Georgian Manganese protests state-appointed ‘special manager’

19 May 2017
Manganese mine in Chiatura (Luka Pertaia/OC Media)

Mining company Georgian Manganese has expressed concern at the Ministry of Environment’s decision to appoint a ‘special manager’ to the company. They claim that because of the state-appointed manager’s lack of competence, their operations have been ‘paralysed’.

The ministry appointed the special manager on 11 May for a period of three years, after a court ruled that the company has created ‘extremely severe ecological conditions’ in Chiatura, an industrial town in central Georgia.

Georgian Manganese operates seven mines in Chiatura, and is a major producer of manganese.

They were fined ₾200 million ($82 million) in 2016 for causing environmental damage in Chiatura, in one of the most notorious cases of its kind in the country’s history.

The Ministry of Environment has said that it appointed the special manager as the company had continued to violate environmental legislation.

‘The company did not eliminate the contamination and degradation of the river and soil, but rather worsened the situation, creating an ecological catastrophe’, the ministry said.

Nikoloz Chikovani was appointed as manager of the company and will be responsible for improving the ecological situation in the town.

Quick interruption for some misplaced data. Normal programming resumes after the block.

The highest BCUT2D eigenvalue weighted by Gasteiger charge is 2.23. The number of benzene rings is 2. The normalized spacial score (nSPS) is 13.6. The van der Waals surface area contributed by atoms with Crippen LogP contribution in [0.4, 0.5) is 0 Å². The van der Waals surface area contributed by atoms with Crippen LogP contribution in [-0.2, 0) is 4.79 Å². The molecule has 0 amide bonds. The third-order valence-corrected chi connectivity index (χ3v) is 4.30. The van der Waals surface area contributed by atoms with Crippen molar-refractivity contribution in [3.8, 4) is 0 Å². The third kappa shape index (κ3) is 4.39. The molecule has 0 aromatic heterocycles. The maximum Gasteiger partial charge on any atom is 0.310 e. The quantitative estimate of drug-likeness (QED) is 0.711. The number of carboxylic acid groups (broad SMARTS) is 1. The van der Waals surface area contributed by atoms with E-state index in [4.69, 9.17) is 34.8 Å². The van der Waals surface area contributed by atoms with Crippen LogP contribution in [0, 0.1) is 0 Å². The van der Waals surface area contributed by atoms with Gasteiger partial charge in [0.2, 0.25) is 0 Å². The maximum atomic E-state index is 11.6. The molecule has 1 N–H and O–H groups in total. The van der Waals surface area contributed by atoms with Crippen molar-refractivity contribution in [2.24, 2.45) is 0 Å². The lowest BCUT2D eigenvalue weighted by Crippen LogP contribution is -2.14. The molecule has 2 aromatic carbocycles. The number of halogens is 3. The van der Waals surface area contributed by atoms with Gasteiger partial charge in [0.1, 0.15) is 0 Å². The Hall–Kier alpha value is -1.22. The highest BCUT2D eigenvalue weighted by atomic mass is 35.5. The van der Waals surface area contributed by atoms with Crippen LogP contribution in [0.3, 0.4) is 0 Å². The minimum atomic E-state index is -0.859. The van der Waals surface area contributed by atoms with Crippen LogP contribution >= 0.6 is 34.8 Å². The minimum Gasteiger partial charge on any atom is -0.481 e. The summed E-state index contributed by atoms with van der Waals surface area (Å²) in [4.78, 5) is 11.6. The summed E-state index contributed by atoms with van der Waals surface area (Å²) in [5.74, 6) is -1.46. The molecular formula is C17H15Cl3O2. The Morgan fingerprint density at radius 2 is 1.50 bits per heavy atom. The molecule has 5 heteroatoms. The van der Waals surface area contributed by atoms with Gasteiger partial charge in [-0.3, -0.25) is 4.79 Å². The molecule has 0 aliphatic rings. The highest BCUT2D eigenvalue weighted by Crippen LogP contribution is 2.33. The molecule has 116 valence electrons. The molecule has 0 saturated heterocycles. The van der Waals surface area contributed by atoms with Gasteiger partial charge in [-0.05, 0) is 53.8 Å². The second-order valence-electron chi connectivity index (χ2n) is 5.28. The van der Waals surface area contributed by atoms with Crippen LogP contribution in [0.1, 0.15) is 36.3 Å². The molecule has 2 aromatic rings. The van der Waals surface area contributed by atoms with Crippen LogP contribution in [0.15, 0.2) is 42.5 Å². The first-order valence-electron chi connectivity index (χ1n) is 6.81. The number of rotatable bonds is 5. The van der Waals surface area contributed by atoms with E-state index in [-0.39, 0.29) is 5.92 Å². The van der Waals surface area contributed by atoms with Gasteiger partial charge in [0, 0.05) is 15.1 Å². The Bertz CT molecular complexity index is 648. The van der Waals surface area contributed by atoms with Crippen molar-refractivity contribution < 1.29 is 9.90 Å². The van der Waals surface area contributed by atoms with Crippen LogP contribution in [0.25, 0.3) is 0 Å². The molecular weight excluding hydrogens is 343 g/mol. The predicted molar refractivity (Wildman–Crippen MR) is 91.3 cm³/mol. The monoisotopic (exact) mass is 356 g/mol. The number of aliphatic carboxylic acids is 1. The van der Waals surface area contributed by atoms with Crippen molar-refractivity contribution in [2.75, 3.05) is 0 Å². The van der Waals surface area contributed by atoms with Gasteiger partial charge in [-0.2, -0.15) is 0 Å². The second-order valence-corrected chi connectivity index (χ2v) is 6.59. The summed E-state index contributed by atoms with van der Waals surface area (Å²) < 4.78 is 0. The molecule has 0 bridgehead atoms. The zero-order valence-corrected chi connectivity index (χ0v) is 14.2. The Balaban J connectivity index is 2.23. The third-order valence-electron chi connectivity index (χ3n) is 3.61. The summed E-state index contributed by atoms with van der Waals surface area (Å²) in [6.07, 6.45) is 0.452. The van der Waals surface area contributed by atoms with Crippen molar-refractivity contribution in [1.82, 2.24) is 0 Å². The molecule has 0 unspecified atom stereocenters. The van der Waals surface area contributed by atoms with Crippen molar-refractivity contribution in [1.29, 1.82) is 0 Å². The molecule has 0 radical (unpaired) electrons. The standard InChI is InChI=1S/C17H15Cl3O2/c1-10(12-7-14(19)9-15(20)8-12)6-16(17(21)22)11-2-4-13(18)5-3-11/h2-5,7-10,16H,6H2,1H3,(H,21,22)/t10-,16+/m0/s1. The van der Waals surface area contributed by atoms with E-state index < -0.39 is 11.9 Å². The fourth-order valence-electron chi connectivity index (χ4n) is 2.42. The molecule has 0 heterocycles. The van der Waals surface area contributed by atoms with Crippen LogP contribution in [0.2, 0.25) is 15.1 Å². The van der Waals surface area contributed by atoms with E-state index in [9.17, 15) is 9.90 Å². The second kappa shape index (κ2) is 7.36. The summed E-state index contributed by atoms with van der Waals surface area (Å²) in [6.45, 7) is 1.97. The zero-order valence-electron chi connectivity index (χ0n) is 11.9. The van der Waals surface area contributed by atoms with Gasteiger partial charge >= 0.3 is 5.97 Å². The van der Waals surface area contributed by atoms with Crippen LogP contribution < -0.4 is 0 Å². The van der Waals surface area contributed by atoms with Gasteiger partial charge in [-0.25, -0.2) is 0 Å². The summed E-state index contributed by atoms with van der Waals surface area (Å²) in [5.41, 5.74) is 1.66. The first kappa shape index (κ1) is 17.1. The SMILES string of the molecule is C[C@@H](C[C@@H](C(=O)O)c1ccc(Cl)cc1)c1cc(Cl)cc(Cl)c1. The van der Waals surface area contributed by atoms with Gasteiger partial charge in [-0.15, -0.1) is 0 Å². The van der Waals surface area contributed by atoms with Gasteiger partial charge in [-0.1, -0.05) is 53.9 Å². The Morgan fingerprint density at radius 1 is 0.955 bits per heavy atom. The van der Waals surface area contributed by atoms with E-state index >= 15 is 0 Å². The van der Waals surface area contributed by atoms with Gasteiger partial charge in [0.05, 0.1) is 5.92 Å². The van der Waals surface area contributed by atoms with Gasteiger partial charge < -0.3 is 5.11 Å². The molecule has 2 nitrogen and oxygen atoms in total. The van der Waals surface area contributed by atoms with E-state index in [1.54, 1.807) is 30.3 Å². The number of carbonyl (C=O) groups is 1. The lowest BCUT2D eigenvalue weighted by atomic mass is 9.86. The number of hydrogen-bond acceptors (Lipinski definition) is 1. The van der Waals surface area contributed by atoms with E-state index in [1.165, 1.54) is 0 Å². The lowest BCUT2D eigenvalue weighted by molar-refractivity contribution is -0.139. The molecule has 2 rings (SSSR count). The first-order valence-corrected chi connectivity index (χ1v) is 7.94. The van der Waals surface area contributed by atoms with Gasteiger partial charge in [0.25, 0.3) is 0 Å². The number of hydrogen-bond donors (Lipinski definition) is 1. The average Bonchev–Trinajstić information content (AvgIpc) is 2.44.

‘I am not planning to fire anyone, we will think of a plan with my team to resolve the problems that I was appointed for’, Chikovani said on 12 May.

Georgian Manganese is a subsidiary of Florida-based Georgia-American Alloys, which is registered in Luxembourg.  Georgia-American Alloys also owns a ferroalloy plant in Zestaponi, — Georgia’s largest silicomanganese processing plant — and Vartsikhe, a nearby hydroelectric facility that partly powers factories in Zestaponi and Chiatura.

Georgia-American Alloys has said that they are ready to cooperate with the manager to avoid ‘complete paralysis’ of the company.

The company employs more than 3,000 people in Chiatura, making mining vital for the town’s economy.

The company has also faced repeated accusations of employing exploitative labour practices, which labour rights groups allege have led to injuries and death. The company has denied any violations of the law.

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